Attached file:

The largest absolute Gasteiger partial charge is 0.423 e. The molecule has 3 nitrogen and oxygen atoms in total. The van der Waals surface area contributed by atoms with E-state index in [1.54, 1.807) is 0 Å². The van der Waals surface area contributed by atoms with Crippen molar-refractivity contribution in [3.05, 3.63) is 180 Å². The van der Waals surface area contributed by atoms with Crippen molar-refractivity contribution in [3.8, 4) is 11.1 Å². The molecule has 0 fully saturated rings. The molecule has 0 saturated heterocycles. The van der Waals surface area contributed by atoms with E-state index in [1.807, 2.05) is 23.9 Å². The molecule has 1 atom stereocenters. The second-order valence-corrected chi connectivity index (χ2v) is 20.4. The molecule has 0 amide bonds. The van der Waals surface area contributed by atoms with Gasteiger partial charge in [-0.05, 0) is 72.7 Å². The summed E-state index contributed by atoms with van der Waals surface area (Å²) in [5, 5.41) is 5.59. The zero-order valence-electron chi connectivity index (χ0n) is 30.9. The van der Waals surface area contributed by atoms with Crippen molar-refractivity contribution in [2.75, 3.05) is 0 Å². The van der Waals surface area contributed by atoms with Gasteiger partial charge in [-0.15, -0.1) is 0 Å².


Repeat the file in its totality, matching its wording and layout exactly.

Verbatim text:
The largest absolute Gasteiger partial charge is 0.423 e. The molecule has 3 nitrogen and oxygen atoms in total. The van der Waals surface area contributed by atoms with E-state index in [1.54, 1.807) is 0 Å². The van der Waals surface area contributed by atoms with Crippen molar-refractivity contribution in [3.05, 3.63) is 180 Å². The van der Waals surface area contributed by atoms with Crippen molar-refractivity contribution in [3.8, 4) is 11.1 Å². The molecule has 0 fully saturated rings. The molecule has 0 saturated heterocycles. The van der Waals surface area contributed by atoms with E-state index in [1.807, 2.05) is 23.9 Å². The molecule has 1 atom stereocenters. The second-order valence-corrected chi connectivity index (χ2v) is 20.4. The molecule has 0 amide bonds. The van der Waals surface area contributed by atoms with Gasteiger partial charge in [-0.05, 0) is 72.7 Å². The summed E-state index contributed by atoms with van der Waals surface area (Å²) in [5, 5.41) is 5.59. The zero-order valence-electron chi connectivity index (χ0n) is 30.9. The van der Waals surface area contributed by atoms with Crippen molar-refractivity contribution in [2.75, 3.05) is 0 Å². The van der Waals surface area contributed by atoms with Gasteiger partial charge in [-0.15, -0.1) is 0 Å².